In this book Stanley Krippner, a life of dreams myths &  visions, a picture is painted of a psychology professor who combines a very analytical skill with tact and diplomacy. A rare combination. A lot of well-known scholars contributed a chapter to this book: Allan Leslie Combs, Jurgen Werner. Michael Winkerman, Charles Laughlin, Jean Millay & Suzanne Engelman, Deidre Barret, Daniel Deslaudiers, Faribah Bogzahran, David Feinstein and Deidre Barrett to name a few. This book is filled with wisdom.

Stanley Krippner has explored the field of psychology in all possible realms. He has a special interest in dreams. He has kept a dream journal from a relative young age. His article about how the magnetism of the earth influences dream content is just one of the ways he shows his love for the earth. Growing up in a farmer’s family he was involved in ecological agriculture at an early age. Slug the Bug! was his first ecological product that he sold himself at the local market. He always is very aware of his connection to the earth. His advice to students of psychology is: to stay grounded


This connection to the earth must get nurtured by a believe in magic. In the Mindfunda interview Stanley Krippner talks about how his good friend Rolling Thunder surprised him with some magic. One day a bird was brought to Rolling Thunder, a Cherokee medicine man. His wing was broken. Rolling thunder just took the bird in his hands and it flew away, healed.

Rolling thunder

If you buy this book using this link you will support the good work of Mindfunda 

In the Mindfunda interview you will hear Stanley Krippner talking about that event. The picture on the cover of the book was taken shortly after.

photo @zoom.nl

The interview with Stanley Krippner made perfectly clear that psychology needs grounded people who base their conclusions on observable facts. But that only observable facts are not enough. You have to be open-minded for the magic to do its work. Otherwise the earthly facts would be too dry to consume.

His knowledge about magic (he used to study and perform magic tricks) came into good use when he investigated several paranormal events. A haunted house got analyzed by Stanley who deducted that every time something happened the grandson of the couple that lived in this haunted house was present. It turned out that the grandson wanted a place of his own and creating a story about the house being haunted made people crazy enough to experience weird things.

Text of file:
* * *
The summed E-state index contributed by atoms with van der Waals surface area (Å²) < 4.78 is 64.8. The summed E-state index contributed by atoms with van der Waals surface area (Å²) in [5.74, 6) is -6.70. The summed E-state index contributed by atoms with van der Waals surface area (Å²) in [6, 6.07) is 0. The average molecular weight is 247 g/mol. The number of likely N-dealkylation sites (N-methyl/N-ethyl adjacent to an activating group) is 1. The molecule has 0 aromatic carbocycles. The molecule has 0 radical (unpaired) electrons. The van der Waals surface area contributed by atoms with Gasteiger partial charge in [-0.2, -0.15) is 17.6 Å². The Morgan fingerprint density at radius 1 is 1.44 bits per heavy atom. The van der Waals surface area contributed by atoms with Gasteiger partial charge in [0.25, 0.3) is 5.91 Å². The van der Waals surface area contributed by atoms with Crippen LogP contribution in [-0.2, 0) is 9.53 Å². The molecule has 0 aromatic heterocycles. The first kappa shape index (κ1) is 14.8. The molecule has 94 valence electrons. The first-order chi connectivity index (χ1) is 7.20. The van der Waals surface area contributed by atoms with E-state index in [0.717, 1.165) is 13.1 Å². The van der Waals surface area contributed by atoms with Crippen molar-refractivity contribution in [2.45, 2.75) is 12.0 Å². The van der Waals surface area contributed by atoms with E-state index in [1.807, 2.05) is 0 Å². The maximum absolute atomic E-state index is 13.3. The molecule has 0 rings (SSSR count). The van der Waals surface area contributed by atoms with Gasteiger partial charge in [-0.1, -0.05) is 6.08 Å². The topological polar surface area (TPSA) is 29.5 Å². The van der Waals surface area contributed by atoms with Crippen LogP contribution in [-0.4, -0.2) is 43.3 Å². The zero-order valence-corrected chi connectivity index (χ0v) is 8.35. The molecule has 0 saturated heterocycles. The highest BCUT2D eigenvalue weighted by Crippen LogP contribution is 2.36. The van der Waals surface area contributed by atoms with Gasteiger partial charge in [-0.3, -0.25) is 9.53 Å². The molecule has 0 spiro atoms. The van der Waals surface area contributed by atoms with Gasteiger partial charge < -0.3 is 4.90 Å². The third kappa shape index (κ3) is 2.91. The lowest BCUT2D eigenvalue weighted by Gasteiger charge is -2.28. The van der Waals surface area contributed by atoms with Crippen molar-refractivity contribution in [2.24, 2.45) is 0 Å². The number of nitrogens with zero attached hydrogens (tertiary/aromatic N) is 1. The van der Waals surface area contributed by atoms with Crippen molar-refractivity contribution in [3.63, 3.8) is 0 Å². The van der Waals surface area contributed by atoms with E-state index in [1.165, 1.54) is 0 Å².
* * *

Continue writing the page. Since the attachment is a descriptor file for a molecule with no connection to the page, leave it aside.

Magic also played a role when he conducted his experiments with Montague Ullman and Alan Vaughan concerning dream telepathy. The laboratory where he investigated dreaming persons using electrodes to measure their brainwaves was checked by magicians. It are those kind of details that make this man stand out.

I know Stanley Krippner not only from the books he has written but also because I invited him to perform a workshop Personal Mythology in the Netherlands. In the Mindfunda interview Stanley says that finding out your Personal mythology is important. Getting to know yourself better is vital for liking yourself. Liking yourself creates inner peace. inner peace creates the ability to give back to the world. If you want to join the Facebook group Personal Mythology I initiated click here. In this group we talk about mythology, mythological themes that penetrate our lives, we talk about dreams and how we have evolved from old personal mythologies into new mythologies.

There is one thing I have not mentioned yet. Shamanism. Deidre Barrett, in her contribution to the book “Every Tribe’s Wise man” talks about how a supervisee, Amaro Laria found shamans in remote places who all asked him once they heard he was from America: “Do you know Stanley Krippner?”

Stanley talks in the Mindfunda interview about how he used Carlos Casteneda’s hand method to aquire the art of lucid dreaming (for more info about lucid dreaming see my interview with Robert Waggoner).
Like Ralph Metzner he researched and experienced natural means of expanding consciousness and has written several articles about it.

Stanley Krippner gives psychology a new two-sided face. On the one hand he is about facts: analyzing data, reading the latest research. On the other hand he always keeps an eye open for magic. “The one thing I wish that students would do is gather facts about precognitive dreams” he stated in one of the interviews I saw while preparing my Mindfunda interview. Facts, sprinkled with a little touch of magic.

Post-traumatic stress disorder